"pütchipü" is a Wayuunaiki word with which this indigenous community embodies the local knowledge holder or wise person. During the workshops on misinformation and fact-checking organised by the Center of Internet and Society (ISUR) of the Universidad del Rosario in Colombia, the Wayuu women educators decided to use the analogy of the "pütchipü" – who plays a role of verifying information in their community – to exemplify the importance of fact-checking and the curiosity of local investigators in their quest for knowledge to make informed decisions.
ISUR and Wikimedia Colombia organised hands-on workshops, empowering these educators with essential concepts and verification tools to navigate the complex information landscape. Leveraging the Exposing the Invisible Kit, they created educational activities specifically geared towards verifying locally relevant news.
One of the most striking achievements was the co-design of educational experiences. These educators are now equipped to disseminate fact-checking concepts in classrooms, supporting their students to navigate the world of information. Their learning prototypes span various formats, from a community radio strategy where students can collect interviews and present them in news format to a puppet theater merging fact-checking with the wisdom of each territory's knowledge holders, breathing life into community anecdotes.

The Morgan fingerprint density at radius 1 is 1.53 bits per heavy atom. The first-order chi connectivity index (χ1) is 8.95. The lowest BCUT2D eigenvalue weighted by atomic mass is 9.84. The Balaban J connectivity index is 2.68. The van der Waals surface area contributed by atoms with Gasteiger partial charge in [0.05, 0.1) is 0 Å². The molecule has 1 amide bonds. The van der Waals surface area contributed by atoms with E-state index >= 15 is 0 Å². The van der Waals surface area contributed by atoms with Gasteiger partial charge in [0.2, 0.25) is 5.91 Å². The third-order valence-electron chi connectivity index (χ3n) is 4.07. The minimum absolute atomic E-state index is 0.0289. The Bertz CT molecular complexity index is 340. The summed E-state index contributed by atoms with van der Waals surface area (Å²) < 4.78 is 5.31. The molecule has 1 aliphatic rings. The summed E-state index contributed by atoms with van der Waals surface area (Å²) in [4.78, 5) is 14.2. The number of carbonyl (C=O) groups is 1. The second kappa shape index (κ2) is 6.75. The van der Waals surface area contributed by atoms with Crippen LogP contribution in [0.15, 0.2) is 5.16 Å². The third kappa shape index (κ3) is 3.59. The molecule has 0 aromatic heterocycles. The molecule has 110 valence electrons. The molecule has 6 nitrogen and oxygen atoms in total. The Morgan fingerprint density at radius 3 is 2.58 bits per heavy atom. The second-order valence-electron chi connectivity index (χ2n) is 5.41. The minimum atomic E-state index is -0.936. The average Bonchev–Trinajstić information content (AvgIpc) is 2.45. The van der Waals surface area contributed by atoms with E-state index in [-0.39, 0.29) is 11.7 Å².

- Photo by ISUR. Attendees at the workshop on misinformation and fact-checking
- Photo by ISUR. Part of the team activity within the workshop framework
"All communities should have access to information verification, especially indigenous communities like the Wayuu people, to protect their culture, prevent cultural appropriation, combat misinformation, and make informed decisions. This knowledge empowers indigenous communities, allowing them greater control over circulating information and a more accurate and respectful representation of their reality." “The tools, guides, and workshops proposed by Exposing the Invisible provide us with what is necessary to include in our work on digital rights.”
Photo by ISUR. A team of women attending the workshop gathering ideas for their contribution
Final report by Julio Cesar Gaitan, Director Center of Internet and Society